2. “..people are starving for the glory of God. ” Yes, they surely are! For a while now I have been feeling stagnant in my thoughts of God, that they were not high enough. You put words to that feeling – starving for the glory of God. This song surely speaks of the wondrous glory and I love when we sing it in church. I wish we would sing it every week and have that reminder always before us that our God is GLORIOUS. Thank you for cowriting the song and thank you for today’s blog and for reminding me of the glory of God.

  3. The first time our congregation sang that song, I thought, this is the kind of song we’ll sing in heaven. Because yes, it magnifies God’s great glory and majesty.

  4. You say ‘your songs have had minimal impact.’ I beg to differ. I was lying in my bed. Feeling low. Flicking through Google at stuff. Came across your Bloggs. God’s timing! Which have provoked and challenged me. Thank you! Keep on writing.

  5. I shared this song with Joshua Spacht’s orchestra in Cuba and we used it to end our worship at the conclusion of a week-long music retreat. Hundreds of passionate believers singing this in Spanish! What a tast of heaven! Incredible worship song!


      My family and I have a privileged opportunity to be able to sing your beautiful song with our combined churches, Ohana Baptist Church choir concert this weekend, at Friendship Baptist Church in Hawaii. I first was able to hear this song on West Coast Baptist College He Reigns CD. We instantly fell in love with this song because as so many have pointed out it points to the glory of Our LORD it keeps us focused on the author and finisher of our faith and truly HE is gloriously above any measurement both in heaven and in Earth.

  6. It doesn’t make any difference where you hear it or who sings it (chorus, congregation, group, duets, ASL). As you are listening to it, in that moment, it’s the most beautiful thing you’ve heard.

    I rarely sing along when this song is done during our church service. I usually just have to stand in my place, close my eyes, and take Him in. And frequently there are tears involved.

    Thanks, Stephen, for being God’s conduit.

  7. I’d heard the song a while back and the Lord brought it to mind again last week making me want to listen to it and play my guitar to it. I regularly livestream Alistair Begg Sunday morning and this past Sunday he spoke on Isaiah 40 and the worship and praise group sang “Behold our God”.
    Thank you for being Gods messenger with this magnificent song. It’s on my mind throughout each day.
    May the Lord continue to bless and keep you.

  8. Hi, I’ve been leading worship for nearly 20 years (not that it makes me qualified for anything) But this is easily in my Top 5 worship songs. Simple, beautiful and Word-based. God has used you friend.

  9. As a dissenting voice, my pennyworth. IMO it is structured for polytheists, subspecies Sabellianists, and makes a mess of prayer.

    The ‘our god’ line is unfit for proper monotheists. Discounting the style of millennia gone, we should reject all talk about us having a god, or a type of god. We have God, and he is ours. Let polytheists speak about their preferred god, gods, goddess, goddesses, and about other people’s gods, but Bible translations should have done more to help us out of this morass. ‘Our’ god is not “on his throne”: we have no god, we have God, who is “on his throne”.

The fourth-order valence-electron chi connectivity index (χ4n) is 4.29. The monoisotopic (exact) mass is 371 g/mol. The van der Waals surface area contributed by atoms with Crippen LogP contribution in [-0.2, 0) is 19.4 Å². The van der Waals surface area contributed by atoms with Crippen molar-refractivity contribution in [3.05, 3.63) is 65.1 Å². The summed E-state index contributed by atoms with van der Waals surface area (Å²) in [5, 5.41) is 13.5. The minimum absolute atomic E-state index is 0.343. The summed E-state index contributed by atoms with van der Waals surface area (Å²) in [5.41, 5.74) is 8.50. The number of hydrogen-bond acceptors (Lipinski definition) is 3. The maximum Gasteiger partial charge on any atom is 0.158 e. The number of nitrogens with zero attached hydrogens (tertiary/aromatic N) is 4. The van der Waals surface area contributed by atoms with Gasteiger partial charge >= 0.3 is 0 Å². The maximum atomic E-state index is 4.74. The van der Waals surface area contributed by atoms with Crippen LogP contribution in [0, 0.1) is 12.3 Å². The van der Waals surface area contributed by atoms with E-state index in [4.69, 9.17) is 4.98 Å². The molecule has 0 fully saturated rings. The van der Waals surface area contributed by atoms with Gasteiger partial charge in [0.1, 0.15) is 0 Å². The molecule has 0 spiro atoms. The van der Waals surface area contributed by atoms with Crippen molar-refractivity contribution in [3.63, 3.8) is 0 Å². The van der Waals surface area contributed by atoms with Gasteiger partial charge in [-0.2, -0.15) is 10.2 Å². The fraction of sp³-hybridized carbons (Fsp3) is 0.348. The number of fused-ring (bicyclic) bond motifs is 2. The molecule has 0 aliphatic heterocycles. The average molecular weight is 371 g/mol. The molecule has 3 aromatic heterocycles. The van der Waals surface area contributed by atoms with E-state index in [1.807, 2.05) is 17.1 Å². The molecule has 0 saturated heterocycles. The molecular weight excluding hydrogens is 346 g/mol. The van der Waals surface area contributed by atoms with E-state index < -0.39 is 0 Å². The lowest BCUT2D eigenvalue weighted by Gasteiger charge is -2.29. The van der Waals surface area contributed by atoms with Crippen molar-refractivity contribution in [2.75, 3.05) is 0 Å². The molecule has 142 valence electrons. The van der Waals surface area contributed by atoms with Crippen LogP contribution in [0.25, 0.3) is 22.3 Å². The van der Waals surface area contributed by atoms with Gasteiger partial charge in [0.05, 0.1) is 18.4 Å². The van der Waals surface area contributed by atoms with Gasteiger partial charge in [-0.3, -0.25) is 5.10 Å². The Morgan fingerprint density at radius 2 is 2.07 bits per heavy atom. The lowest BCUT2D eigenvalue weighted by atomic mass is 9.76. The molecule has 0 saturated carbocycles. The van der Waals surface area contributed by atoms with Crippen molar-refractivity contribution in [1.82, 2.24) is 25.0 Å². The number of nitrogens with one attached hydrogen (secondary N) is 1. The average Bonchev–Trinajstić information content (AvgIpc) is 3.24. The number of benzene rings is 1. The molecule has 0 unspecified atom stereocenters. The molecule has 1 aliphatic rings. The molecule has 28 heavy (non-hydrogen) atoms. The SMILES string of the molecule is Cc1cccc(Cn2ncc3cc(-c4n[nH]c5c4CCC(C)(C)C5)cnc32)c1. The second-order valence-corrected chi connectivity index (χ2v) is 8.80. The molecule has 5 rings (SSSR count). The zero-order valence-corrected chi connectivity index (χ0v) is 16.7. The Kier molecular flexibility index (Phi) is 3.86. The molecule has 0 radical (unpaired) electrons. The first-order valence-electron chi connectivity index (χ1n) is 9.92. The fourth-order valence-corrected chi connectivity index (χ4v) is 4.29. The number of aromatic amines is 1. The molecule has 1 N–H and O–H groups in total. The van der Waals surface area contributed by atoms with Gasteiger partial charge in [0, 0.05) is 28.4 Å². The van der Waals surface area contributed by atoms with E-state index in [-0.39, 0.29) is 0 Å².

Well, who did the Bairds and Altrogge believe to be ‘their’ god? And who is Yahweh, according to Is.43:13? According to them, he’s Yeshua, “who…felt the nails upon his hands.” No, the immortal Yahweh was not crucified; the mortal Yeshua (God the son as a human being) was crucified. Since no one else was alluded to as being ‘their’ god, their idea was implicitly cast as Sabellian: ie, one god, three modes/faces—not three persons. Nor, incidentally, was “God eternal humbled”. God the son humbled himself, both in incarnating himself as a human being, and, as a human being, submitting to the grave: God did not die; Jesus died.

    It begins as an anthrodirectional song, that is, to be sung to each other. It messes this up, by sticking in a pretence petition-prayer to Jesus: “Let your glory fill the earth.” That both A# messes with the meaningfulness of prayer by undermining genuine settled focus on deity (a blink not a gaze), and B# contravenes Jesus’ own teachings about petitionary-prayer to go to his father, not to himself the lord.

    Though built around some good Yahweh texts, the writers totally trashed the NT difference, thinking there was one person behind all their deity lines: verse three is both disconnected, and a mess in its own right. I would fail it as unfit for Christian service.

  10. I connect to my faith through music. This is the most beautiful song I have ever heard. It makes it hard to sing when I’m absorbing the words because it brings tears to my eyes. The chorus, the feeling of singing it while at church- it’s full of awe and wonder.
    Thank you for sharing its origin, and for helping to create this beautiful song.

  11. Thank you so much for your wonderful tribute to our Savior. I became aware of it this morning
    on the Internet. I have played it over and over becoming more blessed each time I have heard it. I have taken the liberty to make reference to this anthem on the website “Were the Wise Men from China/ The Revelation of the Magi”. May God continue to bless your song writing efforts!